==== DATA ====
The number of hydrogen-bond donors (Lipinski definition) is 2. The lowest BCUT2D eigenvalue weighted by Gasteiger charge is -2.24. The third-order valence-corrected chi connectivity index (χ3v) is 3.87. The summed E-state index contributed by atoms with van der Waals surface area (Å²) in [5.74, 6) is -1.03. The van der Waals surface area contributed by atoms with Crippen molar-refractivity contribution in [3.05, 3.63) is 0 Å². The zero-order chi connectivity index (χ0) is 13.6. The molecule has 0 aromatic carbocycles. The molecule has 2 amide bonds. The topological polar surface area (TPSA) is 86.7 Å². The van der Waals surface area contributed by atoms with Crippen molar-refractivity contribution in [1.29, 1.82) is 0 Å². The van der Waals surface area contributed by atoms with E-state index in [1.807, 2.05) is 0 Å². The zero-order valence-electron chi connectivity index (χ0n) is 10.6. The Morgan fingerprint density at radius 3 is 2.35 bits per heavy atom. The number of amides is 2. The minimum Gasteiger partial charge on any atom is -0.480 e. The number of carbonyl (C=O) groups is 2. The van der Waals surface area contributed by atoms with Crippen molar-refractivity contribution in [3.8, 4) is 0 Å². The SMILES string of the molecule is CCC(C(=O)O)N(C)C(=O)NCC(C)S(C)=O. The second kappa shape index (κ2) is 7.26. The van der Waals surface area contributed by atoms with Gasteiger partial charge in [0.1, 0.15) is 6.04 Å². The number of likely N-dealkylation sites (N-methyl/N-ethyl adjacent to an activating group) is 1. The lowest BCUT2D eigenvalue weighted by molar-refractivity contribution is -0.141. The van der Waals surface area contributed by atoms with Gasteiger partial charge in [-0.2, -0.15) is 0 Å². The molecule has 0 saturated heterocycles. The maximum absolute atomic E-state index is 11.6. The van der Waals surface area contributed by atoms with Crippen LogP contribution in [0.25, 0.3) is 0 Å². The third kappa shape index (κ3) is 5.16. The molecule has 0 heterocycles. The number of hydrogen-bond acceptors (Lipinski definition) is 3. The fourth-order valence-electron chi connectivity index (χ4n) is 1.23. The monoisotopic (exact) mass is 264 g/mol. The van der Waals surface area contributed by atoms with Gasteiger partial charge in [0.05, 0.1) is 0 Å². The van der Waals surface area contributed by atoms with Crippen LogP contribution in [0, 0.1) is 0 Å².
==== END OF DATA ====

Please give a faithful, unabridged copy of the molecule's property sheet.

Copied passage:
The number of hydrogen-bond donors (Lipinski definition) is 2. The lowest BCUT2D eigenvalue weighted by Gasteiger charge is -2.24. The third-order valence-corrected chi connectivity index (χ3v) is 3.87. The summed E-state index contributed by atoms with van der Waals surface area (Å²) in [5.74, 6) is -1.03. The van der Waals surface area contributed by atoms with Crippen molar-refractivity contribution in [3.05, 3.63) is 0 Å². The zero-order chi connectivity index (χ0) is 13.6. The molecule has 0 aromatic carbocycles. The molecule has 2 amide bonds. The topological polar surface area (TPSA) is 86.7 Å². The van der Waals surface area contributed by atoms with Crippen molar-refractivity contribution in [1.29, 1.82) is 0 Å². The van der Waals surface area contributed by atoms with E-state index in [1.807, 2.05) is 0 Å². The zero-order valence-electron chi connectivity index (χ0n) is 10.6. The Morgan fingerprint density at radius 3 is 2.35 bits per heavy atom. The number of amides is 2. The minimum Gasteiger partial charge on any atom is -0.480 e. The number of carbonyl (C=O) groups is 2. The van der Waals surface area contributed by atoms with Crippen molar-refractivity contribution in [3.8, 4) is 0 Å². The SMILES string of the molecule is CCC(C(=O)O)N(C)C(=O)NCC(C)S(C)=O. The second kappa shape index (κ2) is 7.26. The van der Waals surface area contributed by atoms with Gasteiger partial charge in [0.1, 0.15) is 6.04 Å². The number of likely N-dealkylation sites (N-methyl/N-ethyl adjacent to an activating group) is 1. The lowest BCUT2D eigenvalue weighted by molar-refractivity contribution is -0.141. The van der Waals surface area contributed by atoms with Gasteiger partial charge in [-0.2, -0.15) is 0 Å². The molecule has 0 saturated heterocycles. The maximum absolute atomic E-state index is 11.6. The van der Waals surface area contributed by atoms with Crippen LogP contribution in [0.25, 0.3) is 0 Å². The third kappa shape index (κ3) is 5.16. The molecule has 0 heterocycles. The number of hydrogen-bond acceptors (Lipinski definition) is 3. The fourth-order valence-electron chi connectivity index (χ4n) is 1.23. The monoisotopic (exact) mass is 264 g/mol. The van der Waals surface area contributed by atoms with Gasteiger partial charge in [0.05, 0.1) is 0 Å². The van der Waals surface area contributed by atoms with Crippen LogP contribution in [0, 0.1) is 0 Å².